Massif de Chamrousse
In the Massif de Chamrousse, to the east of Grenoble, are Chamrousse itself (alt. 1,650-1,750m/5,410-5,740ft), with its excellent facilities for winter sports, and Uriage-les-Bains, at the foot of the Belledonne range. The dominant feature of the landscape is the Croix de Chamrousse (2,255 m/8,383ft; cableway), from which there are extensive panoramic views.
Embrun (pop. 6,703) lies at an altitude of 870m/2,855ft on a crag 70m/230ft above the Durance. Once the residence of a Prince-Bishop, it is now a popular summer and winter resort. The Romanesque church of Notre-Dame, considered the most beautiful in the Dauphiné, dates from the end of the 12th century and contains fine examples of Lombard sculpture, 15th century stained glass, one of the oldest organs in France and a valuable church treasury.
Col du Galibier
The Col du Galibier, in the northern Dauphiné, reaches a height (in the tunnel) of 2,556 m/8,386ft and ranks with the Col de l'Iseran, 200 m/650ft higher, as one of the highest passes in France, offering magnificent views on both the ascent and the descent. It may, however, be impassable on account of snow from October until the end of May. It is possible to climb, or take the chair-lift, to a height of 2,704 m/8,872ft, the panoramic view from which is one of the most impressive in the French Alps. At the south entrance to the tunnel is a monument to Henri Desgranges, who initiated the Tour de France cycle race in 1903.
Gap is a popular heath resort in a beautiful setting, backed by the Alps. It is located along the Route Napoléon.
Barrage de Serre-Ponçon
La Grave, France
La Grave, situated at an altitude of 1,526 m/5,005ft in the upper valley of the Romanche, is a good center for mountain walks and climbs, particularly in the Meije group, with its mighty glaciers, which rear above the village.
In the little town of Hauterives, north of Romans on N538, is the "Palais Idéal du Facteur Cheval", a fantasy building erected in the late 19th C by the local postman, Ferdinand Cheval (b. 1836): an extraordinary structure 10 m/33ft high, up to 26m/85ft long and 15m/50 feet across, built with his own hands and inscribed with a variety of mottoes.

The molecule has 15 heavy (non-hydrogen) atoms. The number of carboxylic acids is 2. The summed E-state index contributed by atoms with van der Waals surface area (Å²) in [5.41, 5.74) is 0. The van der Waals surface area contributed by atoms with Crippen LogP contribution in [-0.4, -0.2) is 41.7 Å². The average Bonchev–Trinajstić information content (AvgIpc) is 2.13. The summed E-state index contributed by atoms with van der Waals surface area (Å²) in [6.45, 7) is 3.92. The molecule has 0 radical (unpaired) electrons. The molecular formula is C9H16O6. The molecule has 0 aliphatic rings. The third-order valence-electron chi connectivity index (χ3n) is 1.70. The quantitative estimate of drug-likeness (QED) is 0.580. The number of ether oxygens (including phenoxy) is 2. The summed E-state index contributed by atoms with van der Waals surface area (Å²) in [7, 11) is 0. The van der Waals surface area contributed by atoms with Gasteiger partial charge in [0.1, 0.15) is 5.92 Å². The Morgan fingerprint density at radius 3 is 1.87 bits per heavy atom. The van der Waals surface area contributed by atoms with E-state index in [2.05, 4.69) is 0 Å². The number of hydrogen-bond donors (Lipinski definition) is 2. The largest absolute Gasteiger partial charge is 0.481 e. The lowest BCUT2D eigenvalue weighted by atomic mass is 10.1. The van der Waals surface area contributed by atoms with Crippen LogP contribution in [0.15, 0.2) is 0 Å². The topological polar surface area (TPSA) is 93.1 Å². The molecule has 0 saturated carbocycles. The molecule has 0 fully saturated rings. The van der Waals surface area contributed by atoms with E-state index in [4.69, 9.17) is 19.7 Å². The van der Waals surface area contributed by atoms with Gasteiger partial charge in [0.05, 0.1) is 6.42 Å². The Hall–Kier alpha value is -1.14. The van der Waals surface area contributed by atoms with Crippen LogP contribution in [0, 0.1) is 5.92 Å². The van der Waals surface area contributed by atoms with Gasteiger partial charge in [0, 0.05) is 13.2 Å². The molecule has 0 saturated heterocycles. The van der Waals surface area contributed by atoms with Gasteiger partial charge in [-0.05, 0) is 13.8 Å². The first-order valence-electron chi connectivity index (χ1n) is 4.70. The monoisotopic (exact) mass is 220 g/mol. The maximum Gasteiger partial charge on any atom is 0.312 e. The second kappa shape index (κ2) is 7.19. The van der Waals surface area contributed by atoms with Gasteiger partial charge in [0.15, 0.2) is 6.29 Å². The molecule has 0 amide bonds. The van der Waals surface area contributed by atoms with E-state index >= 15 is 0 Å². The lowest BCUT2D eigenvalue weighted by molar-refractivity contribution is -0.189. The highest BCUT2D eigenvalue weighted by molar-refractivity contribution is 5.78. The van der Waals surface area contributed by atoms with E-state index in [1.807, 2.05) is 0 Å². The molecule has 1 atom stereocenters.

Dauphiné Route Napoléon
The four lakes of Laffrey, on the Route Napoléon, are the main features on the barren plateau of Matésine. Here, on March 7, 1815, Napoleon won over a battalion which had been sent to prevent him from advancing any farther.
On the Route Napoléon, between Gap and Grenoble, is the little township of Corps (pop. 1,000). From here a side trip can be made to the pilgrimage church of Notre-Dame de la Salette, situated at an altitude of 1,170m/3,840ft amid grand Alpine scenery. The church was built after an apparition of the Virgin to two children on September 19, 1851. Every summer something like 100,000 pilgrims make their way to Notre-Dame de la Salette.
The Pelvoux massif is perhaps the most impressive group of mountains in the French Alps after Mont Blancentury. It is now designated as a National Park, with glaciers, mountain valleys and breathtaking panoramic views. The highest peaks are the Ecrins (4,102m/13,459ft), the Meije (3,983m/13,068ft), the Ailefroide (3,953m/12,970ft) and Mont Pelvoux itself (3,946m/12,947ft).
The Queyras area, in the eastern Dauphiné near the Italian frontier, takes in some 45km/28mi of the valley of the Guil, a tributary of the Durance. The valley, dominated by the 3,841m/12,602ft high Italian peak of Monte Viso, is one of the most unspoiled parts of the Dauphiné and has a number of resorts (Abriès, Aiguilles, Guillestre, etc) which attract visitors in both summer and winter.
Vallouise, so named in the 15th C in honor of Louis XI, lies in a side valley of the Durance, to the west of Briançon. In this expanse of lush green pastureland under a southern sky is the holiday resort of Ailefroide (alt. 1,510 m/4,955ft), a good center for walkers and climbers. The Cézanne Hut above the village is at the near end of the Pelvoux National Park (area 13,000 hectares/32,000 acres).
Château Queyras, above the village of the same name, was built in the 13th century and restored by Vauban. The original keep has been preserved.